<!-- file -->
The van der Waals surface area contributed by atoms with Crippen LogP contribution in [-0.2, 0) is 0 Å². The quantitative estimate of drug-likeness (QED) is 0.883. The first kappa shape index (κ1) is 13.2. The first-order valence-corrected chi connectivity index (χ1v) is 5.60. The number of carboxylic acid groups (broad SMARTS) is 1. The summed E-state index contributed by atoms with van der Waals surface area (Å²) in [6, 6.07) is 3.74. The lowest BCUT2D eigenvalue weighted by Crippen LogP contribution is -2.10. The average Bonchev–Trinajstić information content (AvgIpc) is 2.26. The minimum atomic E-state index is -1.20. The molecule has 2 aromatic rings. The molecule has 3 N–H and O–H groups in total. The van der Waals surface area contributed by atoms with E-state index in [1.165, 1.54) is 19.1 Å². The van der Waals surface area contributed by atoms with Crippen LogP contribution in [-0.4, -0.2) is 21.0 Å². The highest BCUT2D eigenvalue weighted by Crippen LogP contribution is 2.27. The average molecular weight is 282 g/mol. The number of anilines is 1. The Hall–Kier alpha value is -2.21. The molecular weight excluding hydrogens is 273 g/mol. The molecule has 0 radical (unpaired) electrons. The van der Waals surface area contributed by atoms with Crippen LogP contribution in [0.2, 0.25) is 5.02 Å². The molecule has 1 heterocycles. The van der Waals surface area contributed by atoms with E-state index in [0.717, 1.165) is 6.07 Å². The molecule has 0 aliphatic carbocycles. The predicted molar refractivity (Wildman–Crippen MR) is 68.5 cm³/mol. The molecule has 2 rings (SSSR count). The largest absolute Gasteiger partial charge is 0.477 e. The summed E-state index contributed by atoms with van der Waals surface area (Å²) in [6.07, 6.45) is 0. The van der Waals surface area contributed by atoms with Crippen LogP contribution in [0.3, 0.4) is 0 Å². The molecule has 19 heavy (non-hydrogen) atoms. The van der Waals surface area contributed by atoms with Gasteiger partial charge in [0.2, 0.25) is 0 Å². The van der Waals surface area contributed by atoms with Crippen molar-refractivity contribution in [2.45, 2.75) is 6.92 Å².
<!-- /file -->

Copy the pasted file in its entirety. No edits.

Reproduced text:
The van der Waals surface area contributed by atoms with Crippen LogP contribution in [-0.2, 0) is 0 Å². The quantitative estimate of drug-likeness (QED) is 0.883. The first kappa shape index (κ1) is 13.2. The first-order valence-corrected chi connectivity index (χ1v) is 5.60. The number of carboxylic acid groups (broad SMARTS) is 1. The summed E-state index contributed by atoms with van der Waals surface area (Å²) in [6, 6.07) is 3.74. The lowest BCUT2D eigenvalue weighted by Crippen LogP contribution is -2.10. The average Bonchev–Trinajstić information content (AvgIpc) is 2.26. The minimum atomic E-state index is -1.20. The molecule has 2 aromatic rings. The molecule has 3 N–H and O–H groups in total. The van der Waals surface area contributed by atoms with E-state index in [1.165, 1.54) is 19.1 Å². The van der Waals surface area contributed by atoms with Crippen LogP contribution in [-0.4, -0.2) is 21.0 Å². The highest BCUT2D eigenvalue weighted by Crippen LogP contribution is 2.27. The average molecular weight is 282 g/mol. The number of anilines is 1. The Hall–Kier alpha value is -2.21. The molecular weight excluding hydrogens is 273 g/mol. The molecule has 0 radical (unpaired) electrons. The van der Waals surface area contributed by atoms with Crippen LogP contribution in [0.2, 0.25) is 5.02 Å². The molecule has 1 heterocycles. The van der Waals surface area contributed by atoms with E-state index in [0.717, 1.165) is 6.07 Å². The molecule has 0 aliphatic carbocycles. The predicted molar refractivity (Wildman–Crippen MR) is 68.5 cm³/mol. The molecule has 2 rings (SSSR count). The largest absolute Gasteiger partial charge is 0.477 e. The summed E-state index contributed by atoms with van der Waals surface area (Å²) in [6.07, 6.45) is 0. The van der Waals surface area contributed by atoms with Crippen LogP contribution in [0.3, 0.4) is 0 Å². The molecule has 19 heavy (non-hydrogen) atoms. The van der Waals surface area contributed by atoms with Gasteiger partial charge in [0.2, 0.25) is 0 Å². The van der Waals surface area contributed by atoms with Crippen molar-refractivity contribution in [2.45, 2.75) is 6.92 Å².